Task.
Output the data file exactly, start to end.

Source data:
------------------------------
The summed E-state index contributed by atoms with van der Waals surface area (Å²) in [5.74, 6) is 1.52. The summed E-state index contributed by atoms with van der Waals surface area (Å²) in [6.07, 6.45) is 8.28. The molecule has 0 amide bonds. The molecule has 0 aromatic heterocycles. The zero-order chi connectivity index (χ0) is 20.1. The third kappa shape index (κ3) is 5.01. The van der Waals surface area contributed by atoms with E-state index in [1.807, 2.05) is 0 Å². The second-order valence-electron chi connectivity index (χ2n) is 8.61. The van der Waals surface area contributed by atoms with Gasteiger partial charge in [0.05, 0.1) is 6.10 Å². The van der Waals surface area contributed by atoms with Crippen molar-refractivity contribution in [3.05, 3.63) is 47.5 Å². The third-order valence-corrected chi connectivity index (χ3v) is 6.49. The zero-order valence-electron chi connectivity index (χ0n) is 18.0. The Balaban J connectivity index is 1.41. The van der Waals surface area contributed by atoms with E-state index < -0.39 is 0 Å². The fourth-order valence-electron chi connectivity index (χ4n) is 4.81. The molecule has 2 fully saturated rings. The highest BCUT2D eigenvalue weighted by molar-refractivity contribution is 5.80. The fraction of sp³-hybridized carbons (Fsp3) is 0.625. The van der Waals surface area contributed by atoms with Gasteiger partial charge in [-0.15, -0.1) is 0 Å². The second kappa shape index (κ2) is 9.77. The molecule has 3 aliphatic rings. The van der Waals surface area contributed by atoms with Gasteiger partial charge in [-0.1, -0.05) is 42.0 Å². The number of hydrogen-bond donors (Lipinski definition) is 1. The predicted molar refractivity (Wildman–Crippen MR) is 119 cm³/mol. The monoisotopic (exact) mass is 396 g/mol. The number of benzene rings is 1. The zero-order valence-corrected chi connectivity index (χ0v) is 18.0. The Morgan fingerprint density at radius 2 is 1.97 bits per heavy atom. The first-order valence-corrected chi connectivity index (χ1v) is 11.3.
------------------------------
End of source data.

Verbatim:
The summed E-state index contributed by atoms with van der Waals surface area (Å²) in [5.74, 6) is 1.52. The summed E-state index contributed by atoms with van der Waals surface area (Å²) in [6.07, 6.45) is 8.28. The molecule has 0 amide bonds. The molecule has 0 aromatic heterocycles. The zero-order chi connectivity index (χ0) is 20.1. The third kappa shape index (κ3) is 5.01. The van der Waals surface area contributed by atoms with E-state index in [1.807, 2.05) is 0 Å². The second-order valence-electron chi connectivity index (χ2n) is 8.61. The van der Waals surface area contributed by atoms with Gasteiger partial charge in [0.05, 0.1) is 6.10 Å². The van der Waals surface area contributed by atoms with Crippen molar-refractivity contribution in [3.05, 3.63) is 47.5 Å². The third-order valence-corrected chi connectivity index (χ3v) is 6.49. The zero-order valence-electron chi connectivity index (χ0n) is 18.0. The Balaban J connectivity index is 1.41. The van der Waals surface area contributed by atoms with E-state index < -0.39 is 0 Å². The fourth-order valence-electron chi connectivity index (χ4n) is 4.81. The molecule has 2 fully saturated rings. The highest BCUT2D eigenvalue weighted by molar-refractivity contribution is 5.80. The fraction of sp³-hybridized carbons (Fsp3) is 0.625. The van der Waals surface area contributed by atoms with Gasteiger partial charge in [-0.15, -0.1) is 0 Å². The second kappa shape index (κ2) is 9.77. The molecule has 3 aliphatic rings. The van der Waals surface area contributed by atoms with Gasteiger partial charge in [-0.1, -0.05) is 42.0 Å². The number of hydrogen-bond donors (Lipinski definition) is 1. The predicted molar refractivity (Wildman–Crippen MR) is 119 cm³/mol. The monoisotopic (exact) mass is 396 g/mol. The number of benzene rings is 1. The zero-order valence-corrected chi connectivity index (χ0v) is 18.0. The Morgan fingerprint density at radius 2 is 1.97 bits per heavy atom. The first-order valence-corrected chi connectivity index (χ1v) is 11.3.